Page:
Staging the Serpent: Kasba Arghya’s ‘Naag Nagini Katha’

Manish Mitra’s concern for the transformed language of theatre has been well reflected in his new play Naag Nagini Katha, first performed on February 28, 2021, at the Academy of Fine Arts, Kolkata.

The play comes at a time when love in the country is under the threat of fascist supervision and control, and burdensome terms like ‘love jihad’ rule the streets of India. A few weeks ago, the Centre also declared that same-sex marriage does not go with the “Indian family unit concept”, and would create unnecessary havoc.

Well, history tells us that the purpose of love, regardless of time and place, has always been to create a certain kind of chaos. Today, the world is in need of this vital chaos to displace a chaos of a very opposite nature. A poison to destroy another. Bishey Bishokkhoy, as one says in Bangla.

From Cambodian myths to Norse myths, from Tarashankar Bandhopadhyay to Girish Karnad, from the Garden of Eden to the Temple of Athena, Naag Nagini Katha makes a genuine effort to tell the audience stories about snakes; venomous snakes that have slithered through time and space.

Here, the snakes appear as a lover, a benefactor, and at times as a curse. “Ekhane shaap premikaothoba, manob (Here, the snake is a beloved… or perhaps, a human)”.

Naag Nagini Katha, one must note, is a rebellion in performance – a rebellion for love.

However, the play could have been definitely more transgressive. I particularly was waiting for a more prominently audible female voice. Apart from the very graceful narratorial voice of Sima Ghosh, and some poignant scenes like that of the portrayal of sisterhood and the returning of the gaze after Medusa’s rape, or the revenge of Khora’s Bibi, the female in Naag Nagini Katha returns mostly as the perennial “object” of the patriarch’s desire, followed by victimhood and allegation, just as she had been in our myths.

But then, myths are dynamic. They travel and get reshaped, and the “transformed” language of the theatre demands to experience (and be exploited by) this process of mythification.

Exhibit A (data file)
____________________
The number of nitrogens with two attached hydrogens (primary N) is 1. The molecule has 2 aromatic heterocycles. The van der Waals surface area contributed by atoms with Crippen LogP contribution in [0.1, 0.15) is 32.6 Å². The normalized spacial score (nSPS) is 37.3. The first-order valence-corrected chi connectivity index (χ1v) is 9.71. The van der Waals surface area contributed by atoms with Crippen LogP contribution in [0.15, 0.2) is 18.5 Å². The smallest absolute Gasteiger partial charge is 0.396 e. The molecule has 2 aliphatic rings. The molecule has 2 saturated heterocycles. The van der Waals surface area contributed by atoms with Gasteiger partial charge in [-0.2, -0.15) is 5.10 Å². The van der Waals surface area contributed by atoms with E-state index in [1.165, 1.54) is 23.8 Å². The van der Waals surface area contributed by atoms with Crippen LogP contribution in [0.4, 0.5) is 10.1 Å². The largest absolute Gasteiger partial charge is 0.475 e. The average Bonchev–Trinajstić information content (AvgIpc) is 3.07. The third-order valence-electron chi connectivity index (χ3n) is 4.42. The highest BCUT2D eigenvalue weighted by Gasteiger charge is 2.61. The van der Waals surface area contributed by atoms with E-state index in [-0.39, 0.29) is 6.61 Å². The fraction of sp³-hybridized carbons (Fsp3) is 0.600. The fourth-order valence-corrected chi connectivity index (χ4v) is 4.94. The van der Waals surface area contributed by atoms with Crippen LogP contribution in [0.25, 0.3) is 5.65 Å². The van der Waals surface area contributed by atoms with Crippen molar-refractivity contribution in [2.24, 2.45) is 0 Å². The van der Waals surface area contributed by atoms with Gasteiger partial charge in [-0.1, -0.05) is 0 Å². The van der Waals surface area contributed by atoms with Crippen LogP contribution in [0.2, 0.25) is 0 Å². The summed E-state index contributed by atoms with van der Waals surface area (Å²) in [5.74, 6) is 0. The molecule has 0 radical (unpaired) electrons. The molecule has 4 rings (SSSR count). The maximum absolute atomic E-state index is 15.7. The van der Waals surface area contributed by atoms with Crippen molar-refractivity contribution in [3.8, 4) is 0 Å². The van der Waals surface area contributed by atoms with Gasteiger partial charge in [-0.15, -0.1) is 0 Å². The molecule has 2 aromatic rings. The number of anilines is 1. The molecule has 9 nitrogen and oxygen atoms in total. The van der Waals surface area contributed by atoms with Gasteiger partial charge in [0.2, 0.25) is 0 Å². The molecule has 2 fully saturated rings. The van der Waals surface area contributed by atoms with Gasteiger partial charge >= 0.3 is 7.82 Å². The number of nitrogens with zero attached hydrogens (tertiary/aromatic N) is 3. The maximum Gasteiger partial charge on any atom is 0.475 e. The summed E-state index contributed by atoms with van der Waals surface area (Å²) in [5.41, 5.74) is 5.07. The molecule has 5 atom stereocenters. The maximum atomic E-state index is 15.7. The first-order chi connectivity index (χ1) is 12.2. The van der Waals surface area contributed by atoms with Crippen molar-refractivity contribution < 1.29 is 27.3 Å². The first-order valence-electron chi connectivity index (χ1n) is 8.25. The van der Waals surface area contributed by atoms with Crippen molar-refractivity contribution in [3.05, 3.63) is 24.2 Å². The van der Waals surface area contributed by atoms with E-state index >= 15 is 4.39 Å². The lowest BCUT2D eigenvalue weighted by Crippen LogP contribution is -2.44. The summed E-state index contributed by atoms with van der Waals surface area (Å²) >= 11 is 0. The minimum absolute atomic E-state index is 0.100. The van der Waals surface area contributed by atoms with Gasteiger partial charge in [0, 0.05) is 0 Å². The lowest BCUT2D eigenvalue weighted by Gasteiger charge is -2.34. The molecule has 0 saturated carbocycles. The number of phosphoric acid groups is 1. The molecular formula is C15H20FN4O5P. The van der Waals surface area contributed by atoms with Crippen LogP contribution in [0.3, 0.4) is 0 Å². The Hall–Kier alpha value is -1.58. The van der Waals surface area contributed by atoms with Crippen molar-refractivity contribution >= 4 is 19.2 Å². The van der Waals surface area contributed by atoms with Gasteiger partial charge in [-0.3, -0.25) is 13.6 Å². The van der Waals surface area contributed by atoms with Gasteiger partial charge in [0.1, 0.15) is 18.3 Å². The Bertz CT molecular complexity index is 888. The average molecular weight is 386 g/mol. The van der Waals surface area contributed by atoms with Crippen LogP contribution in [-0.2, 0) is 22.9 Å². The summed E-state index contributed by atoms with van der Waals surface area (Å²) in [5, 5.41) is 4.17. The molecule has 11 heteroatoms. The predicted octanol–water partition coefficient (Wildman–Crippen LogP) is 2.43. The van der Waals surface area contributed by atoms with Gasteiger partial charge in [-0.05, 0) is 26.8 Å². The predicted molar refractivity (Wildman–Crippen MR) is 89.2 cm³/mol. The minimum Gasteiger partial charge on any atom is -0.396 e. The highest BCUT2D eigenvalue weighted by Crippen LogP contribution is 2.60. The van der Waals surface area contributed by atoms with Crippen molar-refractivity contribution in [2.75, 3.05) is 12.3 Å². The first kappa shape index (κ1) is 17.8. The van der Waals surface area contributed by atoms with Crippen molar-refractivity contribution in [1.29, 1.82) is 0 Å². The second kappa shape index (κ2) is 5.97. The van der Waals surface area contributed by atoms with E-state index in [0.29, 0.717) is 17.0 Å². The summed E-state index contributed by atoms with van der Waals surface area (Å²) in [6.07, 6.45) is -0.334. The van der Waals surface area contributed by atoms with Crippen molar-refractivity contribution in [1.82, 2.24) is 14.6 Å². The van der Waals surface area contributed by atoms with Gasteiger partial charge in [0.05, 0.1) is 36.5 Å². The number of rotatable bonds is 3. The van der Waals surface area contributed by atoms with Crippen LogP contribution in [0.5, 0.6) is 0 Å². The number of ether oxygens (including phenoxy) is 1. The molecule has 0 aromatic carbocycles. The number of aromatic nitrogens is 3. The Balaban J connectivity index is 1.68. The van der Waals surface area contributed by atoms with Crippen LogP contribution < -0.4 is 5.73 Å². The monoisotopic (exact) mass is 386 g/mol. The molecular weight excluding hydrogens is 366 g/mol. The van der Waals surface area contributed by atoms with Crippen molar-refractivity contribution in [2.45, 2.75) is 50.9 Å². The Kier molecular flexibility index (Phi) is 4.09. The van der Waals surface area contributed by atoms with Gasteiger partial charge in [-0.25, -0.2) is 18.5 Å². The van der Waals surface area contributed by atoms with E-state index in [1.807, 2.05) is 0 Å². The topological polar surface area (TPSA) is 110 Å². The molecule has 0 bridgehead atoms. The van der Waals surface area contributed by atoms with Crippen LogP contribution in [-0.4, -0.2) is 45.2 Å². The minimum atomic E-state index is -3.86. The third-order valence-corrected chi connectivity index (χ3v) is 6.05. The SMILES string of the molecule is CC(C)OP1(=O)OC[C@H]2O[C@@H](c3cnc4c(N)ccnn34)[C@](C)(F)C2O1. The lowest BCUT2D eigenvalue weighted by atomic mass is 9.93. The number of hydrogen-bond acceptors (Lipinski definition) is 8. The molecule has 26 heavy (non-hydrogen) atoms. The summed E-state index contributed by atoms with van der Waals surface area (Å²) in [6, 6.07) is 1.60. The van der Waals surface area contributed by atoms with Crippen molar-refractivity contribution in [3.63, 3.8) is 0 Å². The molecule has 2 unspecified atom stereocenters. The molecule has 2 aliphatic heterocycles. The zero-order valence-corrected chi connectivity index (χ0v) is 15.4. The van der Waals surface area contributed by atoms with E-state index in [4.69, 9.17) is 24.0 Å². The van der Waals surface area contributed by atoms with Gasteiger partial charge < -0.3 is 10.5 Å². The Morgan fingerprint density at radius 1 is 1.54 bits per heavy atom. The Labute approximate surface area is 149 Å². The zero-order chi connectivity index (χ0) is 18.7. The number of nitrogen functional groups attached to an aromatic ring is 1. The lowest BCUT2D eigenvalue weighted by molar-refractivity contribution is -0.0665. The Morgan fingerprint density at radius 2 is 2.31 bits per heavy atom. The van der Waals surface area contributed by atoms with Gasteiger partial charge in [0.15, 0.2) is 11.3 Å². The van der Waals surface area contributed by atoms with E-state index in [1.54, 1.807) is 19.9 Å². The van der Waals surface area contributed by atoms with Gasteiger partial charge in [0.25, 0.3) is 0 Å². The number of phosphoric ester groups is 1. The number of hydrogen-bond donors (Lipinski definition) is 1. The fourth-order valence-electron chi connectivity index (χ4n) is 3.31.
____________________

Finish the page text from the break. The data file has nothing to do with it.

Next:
As the play progresses, one cannot but be impressed by the fascinatingly brave representation of sexuality, through the impeccable performances by the likes of Tapas Chatterjee, Aishik Roy Chowdhury, Kaustav Gupta, to name a few. Naag Nagini Katha triumphs with its robust musicality, and with a chorus that almost brings a Dionysian effect with its promise of celebration, remembrance and rage.

The play triumphs because it celebrates the oral culture of storytelling, and also because it tells stories of forbidden love – of love that is beyond norms, of love that takes real guts to be performed in our everyday. The snake slithers while knowledge and ignorance confront each other, the snake slithers during the awakening of the world, the snake slithers before and after every act of violence. In Manish Mitra’s play, the snake is always a ‘witness’. The serpent is shown to be simply inescapable.

Naag Nagini Katha, in essence, is a return to the practice of collective storytelling. It promises the audience occasional goosebumps and chills, with elaborate performances and a theatrical quality that is not only modern, but at the same time truly serpentine!

Suddhadeep Mukherjee is a student at the Department of Comparative Literature, Jadavpur University, and is a published translator from Sahitya Akademi.

All images have been provided by the author.